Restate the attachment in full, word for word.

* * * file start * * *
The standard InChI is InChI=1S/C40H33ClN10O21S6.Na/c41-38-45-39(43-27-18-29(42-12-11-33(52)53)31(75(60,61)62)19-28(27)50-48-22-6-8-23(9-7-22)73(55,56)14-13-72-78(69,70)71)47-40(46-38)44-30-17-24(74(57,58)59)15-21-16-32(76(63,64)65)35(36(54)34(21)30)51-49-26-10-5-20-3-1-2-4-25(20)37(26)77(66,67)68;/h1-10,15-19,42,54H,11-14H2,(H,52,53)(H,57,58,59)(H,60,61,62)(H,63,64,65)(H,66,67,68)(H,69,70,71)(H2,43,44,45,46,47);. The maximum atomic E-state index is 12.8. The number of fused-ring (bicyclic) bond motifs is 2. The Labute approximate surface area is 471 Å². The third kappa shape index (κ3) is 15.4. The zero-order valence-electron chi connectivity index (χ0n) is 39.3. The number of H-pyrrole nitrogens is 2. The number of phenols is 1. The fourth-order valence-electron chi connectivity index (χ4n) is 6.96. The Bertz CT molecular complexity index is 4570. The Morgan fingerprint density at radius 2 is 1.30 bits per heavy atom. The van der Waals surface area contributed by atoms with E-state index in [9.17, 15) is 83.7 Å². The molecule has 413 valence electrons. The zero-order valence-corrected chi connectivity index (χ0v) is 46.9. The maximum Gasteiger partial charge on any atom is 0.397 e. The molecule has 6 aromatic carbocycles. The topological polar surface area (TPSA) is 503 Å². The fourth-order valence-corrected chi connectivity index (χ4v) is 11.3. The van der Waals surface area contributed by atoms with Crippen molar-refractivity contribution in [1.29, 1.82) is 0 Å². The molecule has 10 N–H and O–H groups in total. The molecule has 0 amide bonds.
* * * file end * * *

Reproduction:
The standard InChI is InChI=1S/C40H33ClN10O21S6.Na/c41-38-45-39(43-27-18-29(42-12-11-33(52)53)31(75(60,61)62)19-28(27)50-48-22-6-8-23(9-7-22)73(55,56)14-13-72-78(69,70)71)47-40(46-38)44-30-17-24(74(57,58)59)15-21-16-32(76(63,64)65)35(36(54)34(21)30)51-49-26-10-5-20-3-1-2-4-25(20)37(26)77(66,67)68;/h1-10,15-19,42,54H,11-14H2,(H,52,53)(H,57,58,59)(H,60,61,62)(H,63,64,65)(H,66,67,68)(H,69,70,71)(H2,43,44,45,46,47);. The maximum atomic E-state index is 12.8. The number of fused-ring (bicyclic) bond motifs is 2. The Labute approximate surface area is 471 Å². The third kappa shape index (κ3) is 15.4. The zero-order valence-electron chi connectivity index (χ0n) is 39.3. The number of H-pyrrole nitrogens is 2. The number of phenols is 1. The fourth-order valence-electron chi connectivity index (χ4n) is 6.96. The Bertz CT molecular complexity index is 4570. The Morgan fingerprint density at radius 2 is 1.30 bits per heavy atom. The van der Waals surface area contributed by atoms with E-state index in [9.17, 15) is 83.7 Å². The molecule has 413 valence electrons. The zero-order valence-corrected chi connectivity index (χ0v) is 46.9. The maximum Gasteiger partial charge on any atom is 0.397 e. The molecule has 6 aromatic carbocycles. The topological polar surface area (TPSA) is 503 Å². The fourth-order valence-corrected chi connectivity index (χ4v) is 11.3. The van der Waals surface area contributed by atoms with Crippen molar-refractivity contribution in [1.29, 1.82) is 0 Å². The molecule has 10 N–H and O–H groups in total. The molecule has 0 amide bonds.